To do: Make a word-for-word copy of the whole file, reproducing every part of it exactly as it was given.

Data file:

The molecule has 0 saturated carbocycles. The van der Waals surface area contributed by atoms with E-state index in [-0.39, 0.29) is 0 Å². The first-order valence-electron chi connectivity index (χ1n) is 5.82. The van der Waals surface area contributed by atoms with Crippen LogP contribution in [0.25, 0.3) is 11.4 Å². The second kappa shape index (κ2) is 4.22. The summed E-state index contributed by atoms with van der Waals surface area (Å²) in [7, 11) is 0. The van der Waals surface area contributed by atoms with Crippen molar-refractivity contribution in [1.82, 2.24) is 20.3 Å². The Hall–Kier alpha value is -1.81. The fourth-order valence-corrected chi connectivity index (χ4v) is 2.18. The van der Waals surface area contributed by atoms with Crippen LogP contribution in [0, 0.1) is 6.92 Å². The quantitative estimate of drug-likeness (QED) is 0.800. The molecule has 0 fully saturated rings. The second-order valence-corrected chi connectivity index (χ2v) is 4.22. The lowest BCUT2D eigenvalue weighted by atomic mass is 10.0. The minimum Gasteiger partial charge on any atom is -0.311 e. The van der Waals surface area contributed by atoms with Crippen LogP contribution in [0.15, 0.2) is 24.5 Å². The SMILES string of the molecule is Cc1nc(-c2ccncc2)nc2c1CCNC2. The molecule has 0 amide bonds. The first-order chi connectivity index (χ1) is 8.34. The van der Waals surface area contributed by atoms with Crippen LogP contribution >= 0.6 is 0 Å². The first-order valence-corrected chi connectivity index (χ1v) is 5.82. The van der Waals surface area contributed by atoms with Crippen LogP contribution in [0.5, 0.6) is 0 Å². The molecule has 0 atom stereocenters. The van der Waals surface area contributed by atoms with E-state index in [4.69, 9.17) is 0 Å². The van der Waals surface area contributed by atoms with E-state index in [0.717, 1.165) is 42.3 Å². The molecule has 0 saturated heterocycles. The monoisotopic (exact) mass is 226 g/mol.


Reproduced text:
The molecule has 0 saturated carbocycles. The van der Waals surface area contributed by atoms with E-state index in [-0.39, 0.29) is 0 Å². The first-order valence-electron chi connectivity index (χ1n) is 5.82. The van der Waals surface area contributed by atoms with Crippen LogP contribution in [0.25, 0.3) is 11.4 Å². The second kappa shape index (κ2) is 4.22. The summed E-state index contributed by atoms with van der Waals surface area (Å²) in [7, 11) is 0. The van der Waals surface area contributed by atoms with Crippen molar-refractivity contribution in [1.82, 2.24) is 20.3 Å². The Hall–Kier alpha value is -1.81. The fourth-order valence-corrected chi connectivity index (χ4v) is 2.18. The van der Waals surface area contributed by atoms with Crippen LogP contribution in [0, 0.1) is 6.92 Å². The quantitative estimate of drug-likeness (QED) is 0.800. The molecule has 0 fully saturated rings. The second-order valence-corrected chi connectivity index (χ2v) is 4.22. The lowest BCUT2D eigenvalue weighted by atomic mass is 10.0. The minimum Gasteiger partial charge on any atom is -0.311 e. The van der Waals surface area contributed by atoms with Crippen LogP contribution in [0.15, 0.2) is 24.5 Å². The SMILES string of the molecule is Cc1nc(-c2ccncc2)nc2c1CCNC2. The molecule has 0 amide bonds. The first-order chi connectivity index (χ1) is 8.34. The van der Waals surface area contributed by atoms with Crippen LogP contribution >= 0.6 is 0 Å². The first-order valence-corrected chi connectivity index (χ1v) is 5.82. The van der Waals surface area contributed by atoms with Crippen LogP contribution in [0.5, 0.6) is 0 Å². The molecule has 0 atom stereocenters. The van der Waals surface area contributed by atoms with E-state index in [4.69, 9.17) is 0 Å². The van der Waals surface area contributed by atoms with E-state index in [0.717, 1.165) is 42.3 Å². The molecule has 0 saturated heterocycles. The monoisotopic (exact) mass is 226 g/mol.